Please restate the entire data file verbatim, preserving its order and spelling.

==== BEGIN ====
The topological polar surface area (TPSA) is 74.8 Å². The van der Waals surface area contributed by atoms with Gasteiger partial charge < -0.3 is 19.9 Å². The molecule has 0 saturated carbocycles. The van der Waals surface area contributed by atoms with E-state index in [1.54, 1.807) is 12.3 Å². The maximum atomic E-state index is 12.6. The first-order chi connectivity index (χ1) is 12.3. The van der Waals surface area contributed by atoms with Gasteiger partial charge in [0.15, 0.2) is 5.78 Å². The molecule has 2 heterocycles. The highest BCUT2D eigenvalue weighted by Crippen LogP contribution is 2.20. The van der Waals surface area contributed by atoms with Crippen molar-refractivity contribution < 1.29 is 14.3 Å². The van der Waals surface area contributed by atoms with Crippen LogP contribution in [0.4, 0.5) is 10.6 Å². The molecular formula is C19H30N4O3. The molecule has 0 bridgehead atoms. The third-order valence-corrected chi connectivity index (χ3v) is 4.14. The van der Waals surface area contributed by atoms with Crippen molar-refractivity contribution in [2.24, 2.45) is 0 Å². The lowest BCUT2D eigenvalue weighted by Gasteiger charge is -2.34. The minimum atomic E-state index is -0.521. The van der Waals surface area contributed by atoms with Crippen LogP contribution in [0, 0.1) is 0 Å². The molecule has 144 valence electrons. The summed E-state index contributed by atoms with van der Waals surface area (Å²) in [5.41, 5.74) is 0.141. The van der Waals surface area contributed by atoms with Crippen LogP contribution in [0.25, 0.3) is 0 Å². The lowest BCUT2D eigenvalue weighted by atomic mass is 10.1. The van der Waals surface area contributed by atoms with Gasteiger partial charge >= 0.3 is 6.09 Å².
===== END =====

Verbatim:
The topological polar surface area (TPSA) is 74.8 Å². The van der Waals surface area contributed by atoms with Gasteiger partial charge < -0.3 is 19.9 Å². The molecule has 0 saturated carbocycles. The van der Waals surface area contributed by atoms with E-state index in [1.54, 1.807) is 12.3 Å². The maximum atomic E-state index is 12.6. The first-order chi connectivity index (χ1) is 12.3. The van der Waals surface area contributed by atoms with Gasteiger partial charge in [0.15, 0.2) is 5.78 Å². The molecule has 2 heterocycles. The highest BCUT2D eigenvalue weighted by Crippen LogP contribution is 2.20. The van der Waals surface area contributed by atoms with Crippen molar-refractivity contribution < 1.29 is 14.3 Å². The van der Waals surface area contributed by atoms with Crippen LogP contribution in [0.4, 0.5) is 10.6 Å². The molecular formula is C19H30N4O3. The molecule has 0 bridgehead atoms. The third-order valence-corrected chi connectivity index (χ3v) is 4.14. The van der Waals surface area contributed by atoms with Crippen molar-refractivity contribution in [2.24, 2.45) is 0 Å². The lowest BCUT2D eigenvalue weighted by Gasteiger charge is -2.34. The minimum atomic E-state index is -0.521. The van der Waals surface area contributed by atoms with Crippen LogP contribution in [0, 0.1) is 0 Å². The molecule has 144 valence electrons. The summed E-state index contributed by atoms with van der Waals surface area (Å²) in [5.41, 5.74) is 0.141. The van der Waals surface area contributed by atoms with Crippen LogP contribution in [0.25, 0.3) is 0 Å². The lowest BCUT2D eigenvalue weighted by atomic mass is 10.1. The van der Waals surface area contributed by atoms with Gasteiger partial charge >= 0.3 is 6.09 Å².